From Deepak Singh:
Scientists spend years collecting and generating increasing amounts data. The data ranges from raw instrument data, “finished” data (e.g. a
genome sequence which is constructed after aligning all the short reads from a next-gen sequencer), and annotated data, which has been marked up to add additional information. We have repositories where a lot of this data goes, RCSB, NCBI, etc. In many cases there is clarity in these
destinations and for the better part, resources like RCSB and NCBI are well funded and long lived (although I am always nervous about RCSB). However, many data repositories are dependent on funding, with no guarantees that the funding will be renewed. Given the size of some of these data resources, shouldn’t we be thinking of a more sustainable model for funding? This is a general problem for infrastructure resources, given the cost and the fact that you shouldn’t be looking at these from a 3-5 year perspective. This especially baffles me when libraries come into play. Shouldn’t the timescale there be in the 10’s of years?mndoci.com, The disconnect in funding data resources, Oct 2009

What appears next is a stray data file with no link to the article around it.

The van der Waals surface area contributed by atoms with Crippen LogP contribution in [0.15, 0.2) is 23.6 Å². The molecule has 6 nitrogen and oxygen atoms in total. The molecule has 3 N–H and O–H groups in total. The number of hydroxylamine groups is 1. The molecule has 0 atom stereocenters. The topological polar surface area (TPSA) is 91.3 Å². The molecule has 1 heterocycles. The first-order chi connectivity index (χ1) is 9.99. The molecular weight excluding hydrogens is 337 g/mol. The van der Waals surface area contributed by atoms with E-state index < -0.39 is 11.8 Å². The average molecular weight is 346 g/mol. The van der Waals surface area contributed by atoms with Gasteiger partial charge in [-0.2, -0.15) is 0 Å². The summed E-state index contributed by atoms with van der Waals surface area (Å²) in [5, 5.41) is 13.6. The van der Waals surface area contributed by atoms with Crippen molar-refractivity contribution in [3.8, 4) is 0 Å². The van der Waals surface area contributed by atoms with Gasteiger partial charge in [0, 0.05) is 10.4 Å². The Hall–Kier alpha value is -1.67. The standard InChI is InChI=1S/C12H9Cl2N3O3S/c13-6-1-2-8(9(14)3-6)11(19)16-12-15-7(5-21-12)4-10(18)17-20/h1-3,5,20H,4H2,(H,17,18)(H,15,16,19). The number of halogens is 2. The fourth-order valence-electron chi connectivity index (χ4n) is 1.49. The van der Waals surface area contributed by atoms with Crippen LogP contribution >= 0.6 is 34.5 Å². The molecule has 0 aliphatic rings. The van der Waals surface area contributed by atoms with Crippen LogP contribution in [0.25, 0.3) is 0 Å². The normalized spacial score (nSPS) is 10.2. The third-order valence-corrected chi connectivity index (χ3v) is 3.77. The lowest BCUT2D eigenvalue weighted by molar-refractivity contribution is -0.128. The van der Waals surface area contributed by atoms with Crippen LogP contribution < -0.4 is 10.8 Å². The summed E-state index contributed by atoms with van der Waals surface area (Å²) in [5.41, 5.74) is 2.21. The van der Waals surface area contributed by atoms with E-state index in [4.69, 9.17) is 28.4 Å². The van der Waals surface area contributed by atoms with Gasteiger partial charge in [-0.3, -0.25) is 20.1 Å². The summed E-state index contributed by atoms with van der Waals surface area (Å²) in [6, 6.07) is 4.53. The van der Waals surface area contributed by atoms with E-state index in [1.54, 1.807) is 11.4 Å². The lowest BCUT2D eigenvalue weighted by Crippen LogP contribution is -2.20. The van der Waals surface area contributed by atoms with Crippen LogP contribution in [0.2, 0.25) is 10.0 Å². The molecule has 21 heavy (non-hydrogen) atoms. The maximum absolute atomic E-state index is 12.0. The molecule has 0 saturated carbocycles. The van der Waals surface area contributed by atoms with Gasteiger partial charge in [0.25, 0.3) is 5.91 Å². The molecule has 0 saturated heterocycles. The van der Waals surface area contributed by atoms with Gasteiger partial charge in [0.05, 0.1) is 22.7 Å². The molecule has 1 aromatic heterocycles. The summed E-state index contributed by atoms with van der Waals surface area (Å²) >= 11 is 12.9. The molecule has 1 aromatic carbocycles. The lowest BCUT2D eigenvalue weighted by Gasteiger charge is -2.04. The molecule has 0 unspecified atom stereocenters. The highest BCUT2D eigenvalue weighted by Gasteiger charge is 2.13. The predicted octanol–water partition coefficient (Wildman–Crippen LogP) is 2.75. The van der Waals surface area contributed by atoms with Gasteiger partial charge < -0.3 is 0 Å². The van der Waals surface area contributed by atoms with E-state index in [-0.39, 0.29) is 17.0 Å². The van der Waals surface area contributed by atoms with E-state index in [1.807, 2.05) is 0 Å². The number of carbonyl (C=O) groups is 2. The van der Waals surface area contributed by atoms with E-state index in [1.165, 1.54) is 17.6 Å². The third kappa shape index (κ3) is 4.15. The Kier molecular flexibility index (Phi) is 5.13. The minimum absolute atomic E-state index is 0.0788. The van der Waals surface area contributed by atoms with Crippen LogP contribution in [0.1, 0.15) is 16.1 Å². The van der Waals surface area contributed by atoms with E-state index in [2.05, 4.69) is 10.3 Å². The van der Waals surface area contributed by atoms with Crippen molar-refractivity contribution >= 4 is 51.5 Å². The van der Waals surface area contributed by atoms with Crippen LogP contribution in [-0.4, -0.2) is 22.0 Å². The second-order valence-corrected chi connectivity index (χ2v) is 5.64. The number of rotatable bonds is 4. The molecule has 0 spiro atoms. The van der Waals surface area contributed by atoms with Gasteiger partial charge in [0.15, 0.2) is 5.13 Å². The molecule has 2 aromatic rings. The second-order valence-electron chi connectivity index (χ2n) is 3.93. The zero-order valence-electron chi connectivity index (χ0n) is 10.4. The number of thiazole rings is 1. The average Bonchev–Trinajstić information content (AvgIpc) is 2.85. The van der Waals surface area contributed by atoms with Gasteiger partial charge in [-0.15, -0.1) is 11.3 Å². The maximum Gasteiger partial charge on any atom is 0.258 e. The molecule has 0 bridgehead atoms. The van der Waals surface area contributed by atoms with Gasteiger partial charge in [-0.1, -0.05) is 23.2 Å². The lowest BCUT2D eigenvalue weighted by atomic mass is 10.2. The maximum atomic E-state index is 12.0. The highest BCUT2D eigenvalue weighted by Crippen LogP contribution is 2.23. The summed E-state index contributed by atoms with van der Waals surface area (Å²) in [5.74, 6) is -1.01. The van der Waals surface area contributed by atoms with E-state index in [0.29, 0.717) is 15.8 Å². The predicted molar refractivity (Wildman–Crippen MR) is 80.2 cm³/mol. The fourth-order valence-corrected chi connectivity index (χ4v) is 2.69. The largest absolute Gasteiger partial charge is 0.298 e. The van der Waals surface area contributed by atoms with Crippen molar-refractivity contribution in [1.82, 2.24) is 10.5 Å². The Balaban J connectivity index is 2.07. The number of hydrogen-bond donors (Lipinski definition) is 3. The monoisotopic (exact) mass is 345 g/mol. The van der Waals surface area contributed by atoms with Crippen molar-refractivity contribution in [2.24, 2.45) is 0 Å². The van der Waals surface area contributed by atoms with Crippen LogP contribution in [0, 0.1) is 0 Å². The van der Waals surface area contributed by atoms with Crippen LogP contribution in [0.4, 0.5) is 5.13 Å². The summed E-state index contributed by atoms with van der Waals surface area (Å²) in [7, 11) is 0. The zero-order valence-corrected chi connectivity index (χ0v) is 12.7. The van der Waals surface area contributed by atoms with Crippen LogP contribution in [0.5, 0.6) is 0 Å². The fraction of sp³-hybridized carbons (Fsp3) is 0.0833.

You should read the whole article.
A recent example of this is the arabidopsis resource, TAIR.